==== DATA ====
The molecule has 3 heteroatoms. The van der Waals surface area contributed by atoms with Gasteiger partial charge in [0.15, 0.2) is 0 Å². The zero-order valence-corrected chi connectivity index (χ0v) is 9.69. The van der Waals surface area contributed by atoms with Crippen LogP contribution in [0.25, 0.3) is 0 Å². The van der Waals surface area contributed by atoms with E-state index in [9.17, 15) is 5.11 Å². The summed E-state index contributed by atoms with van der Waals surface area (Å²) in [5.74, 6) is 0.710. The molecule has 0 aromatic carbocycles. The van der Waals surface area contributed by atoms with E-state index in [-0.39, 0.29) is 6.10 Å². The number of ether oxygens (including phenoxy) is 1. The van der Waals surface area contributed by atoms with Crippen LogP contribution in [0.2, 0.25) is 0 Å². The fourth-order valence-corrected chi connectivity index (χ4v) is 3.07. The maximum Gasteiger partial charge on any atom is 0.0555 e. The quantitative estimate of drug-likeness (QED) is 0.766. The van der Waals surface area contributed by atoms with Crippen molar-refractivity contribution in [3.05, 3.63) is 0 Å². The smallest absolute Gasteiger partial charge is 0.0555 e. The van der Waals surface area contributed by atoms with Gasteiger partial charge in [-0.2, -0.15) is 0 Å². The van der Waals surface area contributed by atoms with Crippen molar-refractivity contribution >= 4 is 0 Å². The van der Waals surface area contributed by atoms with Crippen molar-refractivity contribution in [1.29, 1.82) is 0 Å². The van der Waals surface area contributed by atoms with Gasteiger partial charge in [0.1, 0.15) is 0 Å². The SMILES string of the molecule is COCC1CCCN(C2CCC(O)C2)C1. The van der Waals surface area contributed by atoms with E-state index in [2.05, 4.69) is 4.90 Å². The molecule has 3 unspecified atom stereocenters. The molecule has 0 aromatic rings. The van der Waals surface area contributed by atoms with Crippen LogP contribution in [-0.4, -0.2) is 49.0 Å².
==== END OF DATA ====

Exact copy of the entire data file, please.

The molecule has 3 heteroatoms. The van der Waals surface area contributed by atoms with Gasteiger partial charge in [0.15, 0.2) is 0 Å². The zero-order valence-corrected chi connectivity index (χ0v) is 9.69. The van der Waals surface area contributed by atoms with Crippen LogP contribution in [0.25, 0.3) is 0 Å². The van der Waals surface area contributed by atoms with E-state index in [9.17, 15) is 5.11 Å². The summed E-state index contributed by atoms with van der Waals surface area (Å²) in [5.74, 6) is 0.710. The molecule has 0 aromatic carbocycles. The van der Waals surface area contributed by atoms with E-state index in [-0.39, 0.29) is 6.10 Å². The number of ether oxygens (including phenoxy) is 1. The van der Waals surface area contributed by atoms with Crippen LogP contribution in [0.2, 0.25) is 0 Å². The fourth-order valence-corrected chi connectivity index (χ4v) is 3.07. The maximum Gasteiger partial charge on any atom is 0.0555 e. The quantitative estimate of drug-likeness (QED) is 0.766. The van der Waals surface area contributed by atoms with Crippen molar-refractivity contribution in [3.05, 3.63) is 0 Å². The smallest absolute Gasteiger partial charge is 0.0555 e. The van der Waals surface area contributed by atoms with Gasteiger partial charge in [-0.2, -0.15) is 0 Å². The van der Waals surface area contributed by atoms with Crippen molar-refractivity contribution >= 4 is 0 Å². The van der Waals surface area contributed by atoms with Crippen molar-refractivity contribution in [1.29, 1.82) is 0 Å². The van der Waals surface area contributed by atoms with Gasteiger partial charge in [0.1, 0.15) is 0 Å². The SMILES string of the molecule is COCC1CCCN(C2CCC(O)C2)C1. The van der Waals surface area contributed by atoms with E-state index in [2.05, 4.69) is 4.90 Å². The molecule has 3 unspecified atom stereocenters. The molecule has 0 aromatic rings. The van der Waals surface area contributed by atoms with Crippen LogP contribution in [-0.4, -0.2) is 49.0 Å².